by R.L. Naquin
Ellen flounced into the office, rosy cheeked and self-satisfied. She hung her wings on the hook beneath her name and rang the bell next to the wipe-off board. The entire freaking office went wild with applause.
Except for me. Oh, I gave a polite clap, sure. But I didn’t bother to offer even a fake smile, and had she deigned to look my way, she’d have seen the poison darts I was pretending to shoot at her out of my eyeballs.
Because Ellen was obnoxiously petite, the boss-lady had set up a stepstool for her. I watched barely five feet of bubbling cuteness climb the step to draw another tick mark beneath her name on the board. She flashed a grin over her shoulder at the rest of the room, then added two more ticks.
The room erupted again. She smoothed her little pink-and-white cardigan, then hopped down.
I stared at my computer screen in despair. I wasn’t cut out for this. Every match I tried to make blew up in my face. I was the worst matchmaker in the Cupid department. And if I didn’t make a match soon, I’d be demoted and transferred to somewhere far worse.
Honestly, I wouldn’t have taken the job if I’d had any other choice. There were only two ways into the Mount Olympus Employment Agency: you could be sponsored and brought in by a blood-related god—like Ellen had—or you could have unknown god blood somewhere in your heritage and hit rock bottom.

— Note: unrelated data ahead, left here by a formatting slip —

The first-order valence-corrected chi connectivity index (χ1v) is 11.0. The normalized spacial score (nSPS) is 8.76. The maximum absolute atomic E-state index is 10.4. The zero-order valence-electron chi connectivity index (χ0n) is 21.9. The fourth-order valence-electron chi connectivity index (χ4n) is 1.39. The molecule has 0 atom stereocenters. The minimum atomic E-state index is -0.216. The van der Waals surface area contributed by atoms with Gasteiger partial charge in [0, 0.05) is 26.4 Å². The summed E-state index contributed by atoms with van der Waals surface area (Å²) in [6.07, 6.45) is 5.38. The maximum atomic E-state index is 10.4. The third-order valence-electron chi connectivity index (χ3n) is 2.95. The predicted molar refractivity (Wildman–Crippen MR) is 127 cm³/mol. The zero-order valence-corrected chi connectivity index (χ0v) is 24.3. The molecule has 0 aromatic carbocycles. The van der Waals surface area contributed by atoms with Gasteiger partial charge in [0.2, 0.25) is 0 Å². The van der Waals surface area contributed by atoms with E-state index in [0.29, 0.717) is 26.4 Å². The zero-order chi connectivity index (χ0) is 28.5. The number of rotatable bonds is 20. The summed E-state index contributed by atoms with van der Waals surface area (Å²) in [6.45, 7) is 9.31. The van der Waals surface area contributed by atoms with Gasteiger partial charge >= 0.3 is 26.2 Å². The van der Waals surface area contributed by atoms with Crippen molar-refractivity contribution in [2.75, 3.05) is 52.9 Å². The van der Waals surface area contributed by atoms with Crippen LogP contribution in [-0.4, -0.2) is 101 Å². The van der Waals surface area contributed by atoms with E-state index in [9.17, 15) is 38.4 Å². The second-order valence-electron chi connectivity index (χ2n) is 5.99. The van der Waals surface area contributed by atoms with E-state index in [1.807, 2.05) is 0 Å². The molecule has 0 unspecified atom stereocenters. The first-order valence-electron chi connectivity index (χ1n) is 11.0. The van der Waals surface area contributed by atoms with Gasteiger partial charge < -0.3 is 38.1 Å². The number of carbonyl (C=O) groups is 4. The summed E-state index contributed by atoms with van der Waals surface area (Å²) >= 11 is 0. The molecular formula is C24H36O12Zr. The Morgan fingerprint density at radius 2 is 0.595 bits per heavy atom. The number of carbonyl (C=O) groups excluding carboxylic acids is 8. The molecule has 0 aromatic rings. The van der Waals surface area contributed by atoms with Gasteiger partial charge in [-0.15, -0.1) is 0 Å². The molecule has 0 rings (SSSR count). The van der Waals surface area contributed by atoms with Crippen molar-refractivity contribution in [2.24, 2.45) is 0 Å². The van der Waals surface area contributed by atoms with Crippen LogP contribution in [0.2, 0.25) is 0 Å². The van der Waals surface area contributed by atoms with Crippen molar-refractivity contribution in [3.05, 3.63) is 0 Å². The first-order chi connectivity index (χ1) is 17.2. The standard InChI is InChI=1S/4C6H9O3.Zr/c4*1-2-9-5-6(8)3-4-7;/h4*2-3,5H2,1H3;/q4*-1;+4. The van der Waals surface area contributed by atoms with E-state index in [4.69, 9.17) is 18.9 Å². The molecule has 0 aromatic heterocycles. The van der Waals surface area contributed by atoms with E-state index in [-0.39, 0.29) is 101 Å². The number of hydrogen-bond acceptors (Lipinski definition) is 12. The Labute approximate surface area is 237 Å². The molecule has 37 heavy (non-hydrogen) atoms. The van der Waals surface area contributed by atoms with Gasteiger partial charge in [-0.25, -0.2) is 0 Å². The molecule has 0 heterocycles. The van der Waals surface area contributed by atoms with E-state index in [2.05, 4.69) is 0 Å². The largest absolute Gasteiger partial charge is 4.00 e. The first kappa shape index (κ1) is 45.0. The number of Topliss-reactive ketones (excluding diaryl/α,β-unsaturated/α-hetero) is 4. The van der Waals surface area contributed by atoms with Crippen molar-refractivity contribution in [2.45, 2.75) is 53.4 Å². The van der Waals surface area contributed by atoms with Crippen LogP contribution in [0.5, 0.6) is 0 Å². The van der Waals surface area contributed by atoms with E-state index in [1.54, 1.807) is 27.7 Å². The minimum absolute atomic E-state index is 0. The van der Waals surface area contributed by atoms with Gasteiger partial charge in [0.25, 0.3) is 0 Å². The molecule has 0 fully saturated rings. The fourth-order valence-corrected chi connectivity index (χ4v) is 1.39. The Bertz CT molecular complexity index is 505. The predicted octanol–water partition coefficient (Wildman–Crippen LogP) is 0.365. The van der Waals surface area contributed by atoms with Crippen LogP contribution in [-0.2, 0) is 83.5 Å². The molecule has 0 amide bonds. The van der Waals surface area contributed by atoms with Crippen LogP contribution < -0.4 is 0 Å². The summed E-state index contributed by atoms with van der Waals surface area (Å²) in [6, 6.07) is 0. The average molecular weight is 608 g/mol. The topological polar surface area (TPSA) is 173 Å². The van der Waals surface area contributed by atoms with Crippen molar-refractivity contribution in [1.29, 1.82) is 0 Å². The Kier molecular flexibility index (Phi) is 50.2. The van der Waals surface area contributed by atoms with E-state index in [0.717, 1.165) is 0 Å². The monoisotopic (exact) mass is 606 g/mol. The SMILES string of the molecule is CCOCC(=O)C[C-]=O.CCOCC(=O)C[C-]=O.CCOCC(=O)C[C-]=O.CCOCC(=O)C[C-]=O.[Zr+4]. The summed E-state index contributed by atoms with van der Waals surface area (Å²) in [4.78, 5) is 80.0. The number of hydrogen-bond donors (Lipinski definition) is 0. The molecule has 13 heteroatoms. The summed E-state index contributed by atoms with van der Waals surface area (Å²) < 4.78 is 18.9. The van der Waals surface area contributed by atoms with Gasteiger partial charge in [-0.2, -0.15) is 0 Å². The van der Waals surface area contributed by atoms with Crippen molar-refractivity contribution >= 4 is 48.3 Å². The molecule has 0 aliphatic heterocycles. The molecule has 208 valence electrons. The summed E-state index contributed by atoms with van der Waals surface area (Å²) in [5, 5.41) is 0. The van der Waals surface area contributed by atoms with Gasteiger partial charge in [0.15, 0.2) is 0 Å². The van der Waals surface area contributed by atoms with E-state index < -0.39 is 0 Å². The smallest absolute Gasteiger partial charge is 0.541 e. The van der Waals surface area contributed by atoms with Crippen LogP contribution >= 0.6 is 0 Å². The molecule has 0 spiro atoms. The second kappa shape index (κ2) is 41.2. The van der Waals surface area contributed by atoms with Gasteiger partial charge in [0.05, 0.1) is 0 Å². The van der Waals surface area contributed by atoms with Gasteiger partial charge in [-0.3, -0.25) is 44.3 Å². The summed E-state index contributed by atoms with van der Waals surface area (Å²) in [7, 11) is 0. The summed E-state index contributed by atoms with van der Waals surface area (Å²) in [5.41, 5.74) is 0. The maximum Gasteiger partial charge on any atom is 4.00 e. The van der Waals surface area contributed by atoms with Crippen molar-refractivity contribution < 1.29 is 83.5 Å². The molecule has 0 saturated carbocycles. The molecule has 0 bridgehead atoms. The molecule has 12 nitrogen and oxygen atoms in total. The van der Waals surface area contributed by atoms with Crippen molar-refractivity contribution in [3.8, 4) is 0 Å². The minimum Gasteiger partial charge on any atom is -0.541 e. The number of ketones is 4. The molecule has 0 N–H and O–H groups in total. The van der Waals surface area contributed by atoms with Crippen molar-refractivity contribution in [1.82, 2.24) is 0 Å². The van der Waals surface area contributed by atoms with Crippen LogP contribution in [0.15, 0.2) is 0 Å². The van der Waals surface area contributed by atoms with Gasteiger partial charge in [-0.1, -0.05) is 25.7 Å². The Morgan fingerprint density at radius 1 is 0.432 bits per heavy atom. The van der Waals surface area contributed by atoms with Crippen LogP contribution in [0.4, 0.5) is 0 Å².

That was how I got there. Apparently, I was related to some minor god, and when I found myself homeless, unemployed and alone—boom. Some bum I’d never met before grabbed me and dragged me into an abandoned building. Except the building was different inside—huge, clean, and filled with people. Not sure which was more terrifying, abduction by a bum or the magic office, complete with gorgon receptionist.
I suppose I could have run, but I didn’t have much choice. I had nowhere else to go. I didn’t get to choose my new profession, either. They made me a cupid. And I sucked mightily at it.
I pushed my sweaty bangs away from my eyes and focused on the screen. It was no use. I’d been trying to fill the grid for so long, I’d lost track of where I’d started. Better to start from scratch. Tapping the reset button, I watched the sixteen portraits of lonely men and women shuffle like cards and spread themselves to the edges of my screen. The grid in the middle emptied its rows and columns for me to refill.
The Fates department had determined through whatever weird methods they used down there that several of these people were meant for each other. They did not, however, say which ones. Those of us working in the Cupid department were left with these gaping Sudoku grids that we had to sort through and attempt to place the right couples together in the right squares.